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Inauguration of the Museum of Italian Design at the Triennale di Milano

The Museum of Italian Design of Triennale Milano, with the Artistic Direction of Joseph Grima, presents itself for the first time in a permanent exhibition. Inaugurated during the Milan Design Week, the Museum of Italian Design was created by Stefano Boeri, President of Triennale Milano, and the Board of Directors of the Foundations of Triennale. The creation of the Museum of Italian Design was made possible thanks to the support of the Ministry for Cultural Heritage and Activities.
The Museum of Italian Design houses, on an area of about 1300 square meters, a selection of the most representative pieces of Italian design, objects that tell a story of thirty years of experimentation in which new materials, new techniques and new aesthetic codes have changed the domestic environment in a truly revolutionary way. Organized chronologically from 1946 to 1981, the exhibition presents one of the most creative periods of Italian design and designers in the world, the one that elapsed between the immediate post-war period and the years of the economic miracle until the early eighties, when innovative currents such as Memphis were imposed on the scene, which gave rise to a new era in the production of design.
“The opening of the Museum of Italian Design - said Stefano Boeri, during the presentation - is the first phase of a broader and longer-term project, supported by Mibac and other members of Triennale and agreed with ADI and Assolombarda, with which Triennale is forming an association. The aim is both to enrich our collection through targeted acquisition policies and new collaborations with archives, companies, schools, universities and museums, and to expand the spaces dedicated to Design at the Triennale, in order to make our institution the most important international centre dedicated to Italian design“. The expansion project involves the launch of an international design competition that will be announced by May 2019; the expansion will include new exhibition spaces that can accommodate the entire collection and areas for services to the public, as well as a reorganization of the Archives, for a total of 6,000 square meters.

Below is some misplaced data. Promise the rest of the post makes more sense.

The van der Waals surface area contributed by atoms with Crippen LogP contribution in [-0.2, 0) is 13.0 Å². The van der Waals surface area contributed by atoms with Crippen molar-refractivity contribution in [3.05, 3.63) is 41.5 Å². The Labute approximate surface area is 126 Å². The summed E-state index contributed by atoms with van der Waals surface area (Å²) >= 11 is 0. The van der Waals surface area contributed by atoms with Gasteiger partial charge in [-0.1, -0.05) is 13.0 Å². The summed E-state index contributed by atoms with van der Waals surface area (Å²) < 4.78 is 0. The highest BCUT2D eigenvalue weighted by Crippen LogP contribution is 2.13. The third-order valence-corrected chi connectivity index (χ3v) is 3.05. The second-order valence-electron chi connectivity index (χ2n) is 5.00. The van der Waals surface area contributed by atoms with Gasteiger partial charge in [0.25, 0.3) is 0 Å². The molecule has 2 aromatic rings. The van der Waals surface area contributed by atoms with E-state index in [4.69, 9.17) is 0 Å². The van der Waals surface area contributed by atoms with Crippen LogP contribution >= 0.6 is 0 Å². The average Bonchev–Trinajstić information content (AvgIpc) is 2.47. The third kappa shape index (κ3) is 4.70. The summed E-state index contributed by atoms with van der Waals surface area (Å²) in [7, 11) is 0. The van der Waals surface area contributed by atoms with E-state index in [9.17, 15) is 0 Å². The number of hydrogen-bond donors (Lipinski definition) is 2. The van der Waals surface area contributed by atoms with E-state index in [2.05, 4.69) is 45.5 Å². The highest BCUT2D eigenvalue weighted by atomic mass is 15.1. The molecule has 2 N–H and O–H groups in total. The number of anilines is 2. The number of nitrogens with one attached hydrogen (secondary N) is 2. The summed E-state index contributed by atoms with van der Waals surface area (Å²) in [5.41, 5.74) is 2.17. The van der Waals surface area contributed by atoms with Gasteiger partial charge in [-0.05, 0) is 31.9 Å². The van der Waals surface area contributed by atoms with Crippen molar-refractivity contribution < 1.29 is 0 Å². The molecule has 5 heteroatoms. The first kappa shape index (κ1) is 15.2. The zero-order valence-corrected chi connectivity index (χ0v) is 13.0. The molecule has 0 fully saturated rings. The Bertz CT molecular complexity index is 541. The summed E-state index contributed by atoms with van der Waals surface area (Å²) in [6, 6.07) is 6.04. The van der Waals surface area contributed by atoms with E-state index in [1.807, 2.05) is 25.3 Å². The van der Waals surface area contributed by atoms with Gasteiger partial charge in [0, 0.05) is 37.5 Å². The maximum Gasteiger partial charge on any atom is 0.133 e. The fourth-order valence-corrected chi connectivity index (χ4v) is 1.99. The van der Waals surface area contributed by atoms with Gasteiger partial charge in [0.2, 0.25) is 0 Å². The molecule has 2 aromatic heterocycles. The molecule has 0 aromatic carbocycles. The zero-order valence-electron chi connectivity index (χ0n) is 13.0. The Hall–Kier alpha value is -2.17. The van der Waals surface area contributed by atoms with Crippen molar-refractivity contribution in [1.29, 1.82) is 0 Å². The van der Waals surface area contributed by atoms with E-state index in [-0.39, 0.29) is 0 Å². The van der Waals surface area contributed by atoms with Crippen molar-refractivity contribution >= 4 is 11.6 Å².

The history of Italian design from the post-war period to 1981


This exhibition, entitled Parte I, aims to highlight the works and provides insights into the history and context in which each object was designed, through the exhibition of materials, mostly unpublished, from the Archives of the Triennial: photographs, advertising campaigns, original packaging. The Director of the Museum, the French architect Joseph Grima, former director of Domus magazine and current art director of the Design Academy in Eindhoven, together with the scientific committee, composed of Paola Antonelli, Mario Bellini, Andrea Branzi, Antonio Citterio, Michele De Lucchi, Piero Lissoni, Claudio Luti, Fabio Novembre, Patricia Urquiola has selected the 200 pieces, real icons of the history of Italian design from the post-war period to 1981: from Giò Ponti's Superleggera to Zanuso's Brionvega radio, from Mendini's Proust armchair to Memphis' Casablanca.
In some cases, next to the objects, there are the corresponding wooden models made by Giovanni Sacchi, which were granted to the Triennale by the Lombardy Region for storage, which allow us to understand the evolution of the project from the study and development phase to its creation and production.
Joseph Grima said that the ambition of the Museum of Italian Design is to be a place of inspiration, according to the oldest sense of the word museum. Very often the vehicle of the most intense and formative inspirations are not the inanimate objects, but the voices of the people who created them and the narration of apparently banal details, which have determined choices of fundamental importance for the history of design. For this reason, the voices of the authors who created the objects on display were also included in the museum itinerary. They were asked to tell in a simple way the genesis of their creations and the cultural conditions to which each object responded.
In order to offer the visitor interesting insights into the context in which the works were created, a timeline was placed on the walls that traces historical, political, social and customary Italian and international events.